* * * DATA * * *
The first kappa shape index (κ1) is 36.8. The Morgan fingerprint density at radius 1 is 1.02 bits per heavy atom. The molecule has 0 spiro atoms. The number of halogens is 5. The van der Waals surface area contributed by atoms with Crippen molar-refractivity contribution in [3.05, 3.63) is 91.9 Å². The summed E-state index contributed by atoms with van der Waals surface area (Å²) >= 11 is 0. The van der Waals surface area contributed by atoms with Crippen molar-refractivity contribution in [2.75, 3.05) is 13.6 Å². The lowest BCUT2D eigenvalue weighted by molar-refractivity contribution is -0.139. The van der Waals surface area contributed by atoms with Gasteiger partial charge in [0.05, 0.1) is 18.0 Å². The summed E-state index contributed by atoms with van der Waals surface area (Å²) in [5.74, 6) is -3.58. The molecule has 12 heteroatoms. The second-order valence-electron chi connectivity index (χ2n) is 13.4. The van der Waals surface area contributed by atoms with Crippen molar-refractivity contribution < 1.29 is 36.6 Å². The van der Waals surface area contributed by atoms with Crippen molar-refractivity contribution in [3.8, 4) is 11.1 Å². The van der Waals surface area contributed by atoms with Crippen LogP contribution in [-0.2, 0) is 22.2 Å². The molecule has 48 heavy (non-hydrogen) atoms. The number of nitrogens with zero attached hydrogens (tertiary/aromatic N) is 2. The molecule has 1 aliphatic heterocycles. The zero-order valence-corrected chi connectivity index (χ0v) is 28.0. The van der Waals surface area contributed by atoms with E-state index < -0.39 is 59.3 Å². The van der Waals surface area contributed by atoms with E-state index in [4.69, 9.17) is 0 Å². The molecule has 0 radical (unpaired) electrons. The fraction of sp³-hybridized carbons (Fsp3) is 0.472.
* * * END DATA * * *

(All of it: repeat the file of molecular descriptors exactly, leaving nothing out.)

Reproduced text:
The first kappa shape index (κ1) is 36.8. The Morgan fingerprint density at radius 1 is 1.02 bits per heavy atom. The molecule has 0 spiro atoms. The number of halogens is 5. The van der Waals surface area contributed by atoms with Crippen molar-refractivity contribution in [3.05, 3.63) is 91.9 Å². The summed E-state index contributed by atoms with van der Waals surface area (Å²) >= 11 is 0. The van der Waals surface area contributed by atoms with Crippen molar-refractivity contribution in [2.75, 3.05) is 13.6 Å². The lowest BCUT2D eigenvalue weighted by molar-refractivity contribution is -0.139. The van der Waals surface area contributed by atoms with Gasteiger partial charge in [0.05, 0.1) is 18.0 Å². The summed E-state index contributed by atoms with van der Waals surface area (Å²) in [5.74, 6) is -3.58. The molecule has 12 heteroatoms. The second-order valence-electron chi connectivity index (χ2n) is 13.4. The van der Waals surface area contributed by atoms with Crippen molar-refractivity contribution < 1.29 is 36.6 Å². The van der Waals surface area contributed by atoms with Crippen molar-refractivity contribution in [3.8, 4) is 11.1 Å². The van der Waals surface area contributed by atoms with Crippen LogP contribution in [-0.2, 0) is 22.2 Å². The molecule has 48 heavy (non-hydrogen) atoms. The number of nitrogens with zero attached hydrogens (tertiary/aromatic N) is 2. The molecule has 1 aliphatic heterocycles. The zero-order valence-corrected chi connectivity index (χ0v) is 28.0. The van der Waals surface area contributed by atoms with E-state index < -0.39 is 59.3 Å². The van der Waals surface area contributed by atoms with E-state index in [4.69, 9.17) is 0 Å². The molecule has 0 radical (unpaired) electrons. The fraction of sp³-hybridized carbons (Fsp3) is 0.472.